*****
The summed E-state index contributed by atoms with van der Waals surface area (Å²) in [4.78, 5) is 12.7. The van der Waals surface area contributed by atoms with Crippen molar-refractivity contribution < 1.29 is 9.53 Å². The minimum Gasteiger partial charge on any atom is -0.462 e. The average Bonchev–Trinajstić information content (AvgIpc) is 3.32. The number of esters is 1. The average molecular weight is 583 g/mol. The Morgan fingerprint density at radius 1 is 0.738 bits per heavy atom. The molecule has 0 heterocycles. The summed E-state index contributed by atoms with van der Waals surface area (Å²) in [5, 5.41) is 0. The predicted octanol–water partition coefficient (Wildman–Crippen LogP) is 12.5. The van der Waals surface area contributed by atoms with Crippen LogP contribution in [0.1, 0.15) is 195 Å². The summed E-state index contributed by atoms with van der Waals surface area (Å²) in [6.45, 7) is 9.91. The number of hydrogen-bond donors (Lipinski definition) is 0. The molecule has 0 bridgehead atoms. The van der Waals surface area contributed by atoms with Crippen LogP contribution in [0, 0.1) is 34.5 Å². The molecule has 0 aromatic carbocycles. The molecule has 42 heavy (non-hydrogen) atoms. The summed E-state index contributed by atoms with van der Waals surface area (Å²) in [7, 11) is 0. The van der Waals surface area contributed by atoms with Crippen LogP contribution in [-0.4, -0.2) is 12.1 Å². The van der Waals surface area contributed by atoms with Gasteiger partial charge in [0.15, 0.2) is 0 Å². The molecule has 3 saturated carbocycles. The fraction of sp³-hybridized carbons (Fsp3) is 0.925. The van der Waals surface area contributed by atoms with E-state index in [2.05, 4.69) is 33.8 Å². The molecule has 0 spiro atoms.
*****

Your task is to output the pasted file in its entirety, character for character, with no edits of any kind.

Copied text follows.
The summed E-state index contributed by atoms with van der Waals surface area (Å²) in [4.78, 5) is 12.7. The van der Waals surface area contributed by atoms with Crippen molar-refractivity contribution < 1.29 is 9.53 Å². The minimum Gasteiger partial charge on any atom is -0.462 e. The average Bonchev–Trinajstić information content (AvgIpc) is 3.32. The number of esters is 1. The average molecular weight is 583 g/mol. The Morgan fingerprint density at radius 1 is 0.738 bits per heavy atom. The molecule has 0 heterocycles. The summed E-state index contributed by atoms with van der Waals surface area (Å²) in [5, 5.41) is 0. The predicted octanol–water partition coefficient (Wildman–Crippen LogP) is 12.5. The van der Waals surface area contributed by atoms with Crippen LogP contribution in [0.1, 0.15) is 195 Å². The summed E-state index contributed by atoms with van der Waals surface area (Å²) in [6.45, 7) is 9.91. The number of hydrogen-bond donors (Lipinski definition) is 0. The molecule has 0 bridgehead atoms. The van der Waals surface area contributed by atoms with Crippen LogP contribution in [0, 0.1) is 34.5 Å². The molecule has 0 aromatic carbocycles. The molecule has 42 heavy (non-hydrogen) atoms. The summed E-state index contributed by atoms with van der Waals surface area (Å²) in [7, 11) is 0. The van der Waals surface area contributed by atoms with Crippen LogP contribution in [-0.4, -0.2) is 12.1 Å². The van der Waals surface area contributed by atoms with Gasteiger partial charge in [0.15, 0.2) is 0 Å². The molecule has 3 saturated carbocycles. The fraction of sp³-hybridized carbons (Fsp3) is 0.925. The van der Waals surface area contributed by atoms with E-state index in [2.05, 4.69) is 33.8 Å². The molecule has 0 spiro atoms.